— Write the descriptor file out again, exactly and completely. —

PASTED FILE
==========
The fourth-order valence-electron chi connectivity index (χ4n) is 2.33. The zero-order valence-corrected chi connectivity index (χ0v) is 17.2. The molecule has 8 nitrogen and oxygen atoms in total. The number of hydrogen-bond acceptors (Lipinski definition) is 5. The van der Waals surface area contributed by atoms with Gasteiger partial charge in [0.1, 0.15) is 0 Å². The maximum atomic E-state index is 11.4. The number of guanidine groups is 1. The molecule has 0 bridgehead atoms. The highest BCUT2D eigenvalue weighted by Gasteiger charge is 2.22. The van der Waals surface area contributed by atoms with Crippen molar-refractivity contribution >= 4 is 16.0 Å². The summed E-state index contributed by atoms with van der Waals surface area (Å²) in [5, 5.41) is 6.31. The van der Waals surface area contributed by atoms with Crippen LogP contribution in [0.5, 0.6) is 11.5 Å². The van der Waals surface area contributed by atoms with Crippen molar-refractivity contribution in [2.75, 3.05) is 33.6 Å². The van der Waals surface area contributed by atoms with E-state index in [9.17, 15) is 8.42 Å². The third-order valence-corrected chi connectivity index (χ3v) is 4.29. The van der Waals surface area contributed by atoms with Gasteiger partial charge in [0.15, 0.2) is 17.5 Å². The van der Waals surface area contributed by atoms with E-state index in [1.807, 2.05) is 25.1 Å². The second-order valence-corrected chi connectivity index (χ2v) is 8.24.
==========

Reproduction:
The fourth-order valence-electron chi connectivity index (χ4n) is 2.33. The zero-order valence-corrected chi connectivity index (χ0v) is 17.2. The molecule has 8 nitrogen and oxygen atoms in total. The number of hydrogen-bond acceptors (Lipinski definition) is 5. The van der Waals surface area contributed by atoms with Gasteiger partial charge in [0.1, 0.15) is 0 Å². The maximum atomic E-state index is 11.4. The number of guanidine groups is 1. The molecule has 0 bridgehead atoms. The highest BCUT2D eigenvalue weighted by Gasteiger charge is 2.22. The van der Waals surface area contributed by atoms with Crippen molar-refractivity contribution >= 4 is 16.0 Å². The summed E-state index contributed by atoms with van der Waals surface area (Å²) in [5, 5.41) is 6.31. The van der Waals surface area contributed by atoms with Crippen LogP contribution in [0.5, 0.6) is 11.5 Å². The van der Waals surface area contributed by atoms with Crippen molar-refractivity contribution in [2.75, 3.05) is 33.6 Å². The van der Waals surface area contributed by atoms with E-state index in [9.17, 15) is 8.42 Å². The third-order valence-corrected chi connectivity index (χ3v) is 4.29. The van der Waals surface area contributed by atoms with Gasteiger partial charge in [0.15, 0.2) is 17.5 Å². The van der Waals surface area contributed by atoms with E-state index in [1.807, 2.05) is 25.1 Å². The second-order valence-corrected chi connectivity index (χ2v) is 8.24.